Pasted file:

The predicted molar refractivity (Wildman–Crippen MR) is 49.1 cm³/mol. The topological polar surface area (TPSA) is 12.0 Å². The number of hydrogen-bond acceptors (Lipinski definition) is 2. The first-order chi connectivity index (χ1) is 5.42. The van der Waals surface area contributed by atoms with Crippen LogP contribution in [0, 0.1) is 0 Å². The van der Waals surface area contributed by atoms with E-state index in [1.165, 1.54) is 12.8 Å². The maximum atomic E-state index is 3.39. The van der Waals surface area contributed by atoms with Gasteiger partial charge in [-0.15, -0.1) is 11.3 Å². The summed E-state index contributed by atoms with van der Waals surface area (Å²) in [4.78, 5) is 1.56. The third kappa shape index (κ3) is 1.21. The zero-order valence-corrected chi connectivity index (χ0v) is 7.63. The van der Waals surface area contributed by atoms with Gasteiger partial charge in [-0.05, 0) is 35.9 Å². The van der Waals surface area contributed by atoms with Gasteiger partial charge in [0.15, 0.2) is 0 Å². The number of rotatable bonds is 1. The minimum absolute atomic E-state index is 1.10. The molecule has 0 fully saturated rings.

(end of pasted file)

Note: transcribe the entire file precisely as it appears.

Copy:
The predicted molar refractivity (Wildman–Crippen MR) is 49.1 cm³/mol. The topological polar surface area (TPSA) is 12.0 Å². The number of hydrogen-bond acceptors (Lipinski definition) is 2. The first-order chi connectivity index (χ1) is 5.42. The van der Waals surface area contributed by atoms with Crippen LogP contribution in [0, 0.1) is 0 Å². The van der Waals surface area contributed by atoms with E-state index in [1.165, 1.54) is 12.8 Å². The maximum atomic E-state index is 3.39. The van der Waals surface area contributed by atoms with Gasteiger partial charge in [-0.15, -0.1) is 11.3 Å². The summed E-state index contributed by atoms with van der Waals surface area (Å²) in [4.78, 5) is 1.56. The third kappa shape index (κ3) is 1.21. The zero-order valence-corrected chi connectivity index (χ0v) is 7.63. The van der Waals surface area contributed by atoms with Gasteiger partial charge in [-0.05, 0) is 35.9 Å². The van der Waals surface area contributed by atoms with Gasteiger partial charge in [0.15, 0.2) is 0 Å². The number of rotatable bonds is 1. The minimum absolute atomic E-state index is 1.10. The molecule has 0 fully saturated rings.